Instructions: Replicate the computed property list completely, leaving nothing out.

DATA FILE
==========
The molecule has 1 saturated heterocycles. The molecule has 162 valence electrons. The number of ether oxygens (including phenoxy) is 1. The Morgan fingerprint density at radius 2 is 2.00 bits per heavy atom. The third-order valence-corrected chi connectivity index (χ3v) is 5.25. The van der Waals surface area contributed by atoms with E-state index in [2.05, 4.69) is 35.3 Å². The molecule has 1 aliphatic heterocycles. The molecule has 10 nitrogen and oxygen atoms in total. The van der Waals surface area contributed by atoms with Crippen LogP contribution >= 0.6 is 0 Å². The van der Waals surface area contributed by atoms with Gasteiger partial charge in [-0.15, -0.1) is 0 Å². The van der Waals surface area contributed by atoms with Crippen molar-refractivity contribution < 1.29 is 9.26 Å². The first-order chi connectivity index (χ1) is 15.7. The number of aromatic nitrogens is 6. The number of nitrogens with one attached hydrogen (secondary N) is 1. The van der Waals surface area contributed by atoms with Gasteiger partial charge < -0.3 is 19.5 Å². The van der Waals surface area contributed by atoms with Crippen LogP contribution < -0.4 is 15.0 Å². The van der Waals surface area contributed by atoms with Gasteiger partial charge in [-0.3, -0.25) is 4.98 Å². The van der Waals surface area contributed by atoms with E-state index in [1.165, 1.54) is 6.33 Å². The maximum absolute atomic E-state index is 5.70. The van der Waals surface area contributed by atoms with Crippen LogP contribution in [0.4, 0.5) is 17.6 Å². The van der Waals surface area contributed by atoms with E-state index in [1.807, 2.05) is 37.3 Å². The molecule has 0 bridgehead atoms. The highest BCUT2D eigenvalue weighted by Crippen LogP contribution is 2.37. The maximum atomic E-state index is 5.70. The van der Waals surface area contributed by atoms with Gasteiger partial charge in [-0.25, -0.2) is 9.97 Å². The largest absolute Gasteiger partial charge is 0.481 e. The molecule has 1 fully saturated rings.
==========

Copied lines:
The molecule has 1 saturated heterocycles. The molecule has 162 valence electrons. The number of ether oxygens (including phenoxy) is 1. The Morgan fingerprint density at radius 2 is 2.00 bits per heavy atom. The third-order valence-corrected chi connectivity index (χ3v) is 5.25. The van der Waals surface area contributed by atoms with E-state index in [2.05, 4.69) is 35.3 Å². The molecule has 1 aliphatic heterocycles. The molecule has 10 nitrogen and oxygen atoms in total. The van der Waals surface area contributed by atoms with Crippen LogP contribution >= 0.6 is 0 Å². The van der Waals surface area contributed by atoms with Gasteiger partial charge in [-0.15, -0.1) is 0 Å². The van der Waals surface area contributed by atoms with Crippen molar-refractivity contribution < 1.29 is 9.26 Å². The first-order chi connectivity index (χ1) is 15.7. The number of aromatic nitrogens is 6. The number of nitrogens with one attached hydrogen (secondary N) is 1. The van der Waals surface area contributed by atoms with Gasteiger partial charge < -0.3 is 19.5 Å². The van der Waals surface area contributed by atoms with Crippen LogP contribution < -0.4 is 15.0 Å². The van der Waals surface area contributed by atoms with Gasteiger partial charge in [-0.3, -0.25) is 4.98 Å². The van der Waals surface area contributed by atoms with E-state index in [1.165, 1.54) is 6.33 Å². The maximum absolute atomic E-state index is 5.70. The van der Waals surface area contributed by atoms with Crippen LogP contribution in [0.4, 0.5) is 17.6 Å². The van der Waals surface area contributed by atoms with E-state index in [1.807, 2.05) is 37.3 Å². The molecule has 0 bridgehead atoms. The highest BCUT2D eigenvalue weighted by Crippen LogP contribution is 2.37. The maximum atomic E-state index is 5.70. The van der Waals surface area contributed by atoms with Gasteiger partial charge in [-0.25, -0.2) is 9.97 Å². The largest absolute Gasteiger partial charge is 0.481 e. The molecule has 1 fully saturated rings.